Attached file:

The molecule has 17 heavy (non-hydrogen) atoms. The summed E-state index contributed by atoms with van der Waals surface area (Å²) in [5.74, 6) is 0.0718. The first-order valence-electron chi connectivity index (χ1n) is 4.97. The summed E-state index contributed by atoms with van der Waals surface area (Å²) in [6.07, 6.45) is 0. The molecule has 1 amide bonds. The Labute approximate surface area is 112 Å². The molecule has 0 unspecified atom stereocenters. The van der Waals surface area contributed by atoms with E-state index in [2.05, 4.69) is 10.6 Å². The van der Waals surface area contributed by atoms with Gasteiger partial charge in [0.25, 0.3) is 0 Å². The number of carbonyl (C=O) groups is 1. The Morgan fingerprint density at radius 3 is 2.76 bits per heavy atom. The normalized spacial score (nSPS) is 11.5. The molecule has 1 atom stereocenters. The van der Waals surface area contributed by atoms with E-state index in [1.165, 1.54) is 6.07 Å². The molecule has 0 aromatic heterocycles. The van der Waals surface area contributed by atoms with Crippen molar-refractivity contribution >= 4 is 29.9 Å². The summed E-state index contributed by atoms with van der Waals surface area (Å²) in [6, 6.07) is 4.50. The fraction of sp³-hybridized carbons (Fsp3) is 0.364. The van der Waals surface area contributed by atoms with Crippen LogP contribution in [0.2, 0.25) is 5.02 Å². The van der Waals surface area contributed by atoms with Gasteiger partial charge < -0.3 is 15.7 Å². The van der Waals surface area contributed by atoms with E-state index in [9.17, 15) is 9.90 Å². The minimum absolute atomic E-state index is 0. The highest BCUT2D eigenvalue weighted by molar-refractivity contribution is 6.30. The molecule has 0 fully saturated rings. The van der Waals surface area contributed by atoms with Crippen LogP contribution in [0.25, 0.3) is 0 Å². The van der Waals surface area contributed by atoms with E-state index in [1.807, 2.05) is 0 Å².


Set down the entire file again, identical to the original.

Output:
The molecule has 17 heavy (non-hydrogen) atoms. The summed E-state index contributed by atoms with van der Waals surface area (Å²) in [5.74, 6) is 0.0718. The first-order valence-electron chi connectivity index (χ1n) is 4.97. The summed E-state index contributed by atoms with van der Waals surface area (Å²) in [6.07, 6.45) is 0. The molecule has 1 amide bonds. The Labute approximate surface area is 112 Å². The molecule has 0 unspecified atom stereocenters. The van der Waals surface area contributed by atoms with E-state index in [2.05, 4.69) is 10.6 Å². The van der Waals surface area contributed by atoms with Gasteiger partial charge in [0.25, 0.3) is 0 Å². The number of carbonyl (C=O) groups is 1. The Morgan fingerprint density at radius 3 is 2.76 bits per heavy atom. The normalized spacial score (nSPS) is 11.5. The molecule has 1 atom stereocenters. The van der Waals surface area contributed by atoms with E-state index in [1.165, 1.54) is 6.07 Å². The molecule has 0 aromatic heterocycles. The van der Waals surface area contributed by atoms with Crippen molar-refractivity contribution >= 4 is 29.9 Å². The summed E-state index contributed by atoms with van der Waals surface area (Å²) in [6, 6.07) is 4.50. The fraction of sp³-hybridized carbons (Fsp3) is 0.364. The van der Waals surface area contributed by atoms with Crippen LogP contribution in [0.2, 0.25) is 5.02 Å². The van der Waals surface area contributed by atoms with Gasteiger partial charge < -0.3 is 15.7 Å². The van der Waals surface area contributed by atoms with E-state index in [9.17, 15) is 9.90 Å². The minimum absolute atomic E-state index is 0. The highest BCUT2D eigenvalue weighted by molar-refractivity contribution is 6.30. The molecule has 0 fully saturated rings. The van der Waals surface area contributed by atoms with Crippen LogP contribution in [0.25, 0.3) is 0 Å². The van der Waals surface area contributed by atoms with E-state index in [1.807, 2.05) is 0 Å².